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JavaRanch » Java Forums » Databases » JDBC
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need advice

marko stone
Greenhorn

Joined: Oct 16, 2002
Posts: 23
hello i need advice
how right use rollback and commit ?
thanks
Juanjo Bazan
Ranch Hand

Joined: Feb 04, 2002
Posts: 231
You have to use Rollback and Commit in that cases where you have to do several SQL querys(for instance a set of inserts) and you want all to be done or if someone fails you want none to be done.
So a typical structure using commit and rollback is something like:
try{
execute sql1
execute sql2
execute sql3
...
execute sqln
commit
}catch(Exception e){
rollback
}

HTH
marko stone
Greenhorn

Joined: Oct 16, 2002
Posts: 23
how i can lock table with it
( i mean that only one user can work with it)
Juanjo Bazan
Ranch Hand

Joined: Feb 04, 2002
Posts: 231
You can not use the 'commit' or 'rollback' commands to lock a table.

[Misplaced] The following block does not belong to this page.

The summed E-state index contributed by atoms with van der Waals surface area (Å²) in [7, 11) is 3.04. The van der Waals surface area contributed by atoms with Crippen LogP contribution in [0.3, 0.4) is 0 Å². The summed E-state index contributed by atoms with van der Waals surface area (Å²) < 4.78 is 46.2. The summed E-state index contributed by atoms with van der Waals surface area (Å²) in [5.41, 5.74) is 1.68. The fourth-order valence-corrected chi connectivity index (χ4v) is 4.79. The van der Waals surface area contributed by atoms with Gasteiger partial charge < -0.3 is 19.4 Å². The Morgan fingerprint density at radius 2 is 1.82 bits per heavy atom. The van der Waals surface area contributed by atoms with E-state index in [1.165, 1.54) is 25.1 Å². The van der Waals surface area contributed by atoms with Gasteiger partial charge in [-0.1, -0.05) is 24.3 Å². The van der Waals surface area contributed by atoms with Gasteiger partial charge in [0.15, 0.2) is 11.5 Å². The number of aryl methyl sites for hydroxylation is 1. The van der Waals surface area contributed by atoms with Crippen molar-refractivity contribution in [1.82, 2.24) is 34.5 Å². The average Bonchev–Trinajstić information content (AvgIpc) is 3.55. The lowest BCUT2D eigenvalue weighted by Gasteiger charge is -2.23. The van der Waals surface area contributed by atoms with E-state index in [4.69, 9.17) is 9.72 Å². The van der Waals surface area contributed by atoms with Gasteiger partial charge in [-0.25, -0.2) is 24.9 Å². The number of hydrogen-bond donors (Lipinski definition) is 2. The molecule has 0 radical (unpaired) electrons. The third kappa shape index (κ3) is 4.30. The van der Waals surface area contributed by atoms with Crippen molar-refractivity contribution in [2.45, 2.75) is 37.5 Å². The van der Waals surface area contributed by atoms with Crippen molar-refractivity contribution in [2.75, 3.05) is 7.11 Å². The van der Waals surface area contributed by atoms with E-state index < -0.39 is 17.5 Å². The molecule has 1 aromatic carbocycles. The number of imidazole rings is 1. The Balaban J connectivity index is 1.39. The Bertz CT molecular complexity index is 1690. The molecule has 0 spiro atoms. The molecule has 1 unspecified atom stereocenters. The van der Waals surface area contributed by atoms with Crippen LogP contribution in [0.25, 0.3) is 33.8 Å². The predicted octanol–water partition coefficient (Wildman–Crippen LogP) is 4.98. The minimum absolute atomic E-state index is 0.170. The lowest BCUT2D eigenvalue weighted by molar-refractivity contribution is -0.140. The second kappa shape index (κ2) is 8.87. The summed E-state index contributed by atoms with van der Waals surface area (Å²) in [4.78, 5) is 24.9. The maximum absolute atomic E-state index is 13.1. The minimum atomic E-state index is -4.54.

You can declare a method (for managing that table) as 'syncronized' to avoid more than one access at the same time.
But be sure of declaring as syncronized just the operations that really need to be syncronized, otherwise you may get performance problems...
hth
Tina Coleman
Ranch Hand

Joined: Dec 12, 2001
Posts: 150
Note that setting the method as synchronized only affects folks coming in through the method. Folks hitting the table via other methods will not be locked out.
Take a look at setting the isolation level for your transaction (Connection.setTransactionLevel. Note that not all isolation levels are supported by all database drivers. Check DatabaseMetaData.supportsTransactionIsolationLevel). By setting the level on your transaction, you're getting the database itself involved, and thus other accesses will be bound by whatever locks you have in place. READ_UNCOMMITTED, READ-COMMITTED, REPEATABLE_READ, and SERIALIZABLE are the set of possibles. According to my Professional Java Data book, 'all rows visisted (whether modified or just read) by a REPEATABLE_READ are locked for the duration of the transaction with a shared lock. Shared locks allow concurrent transactions to read a resource, but no other transactions can modify the data while shared locks exist on that resource.'.
 
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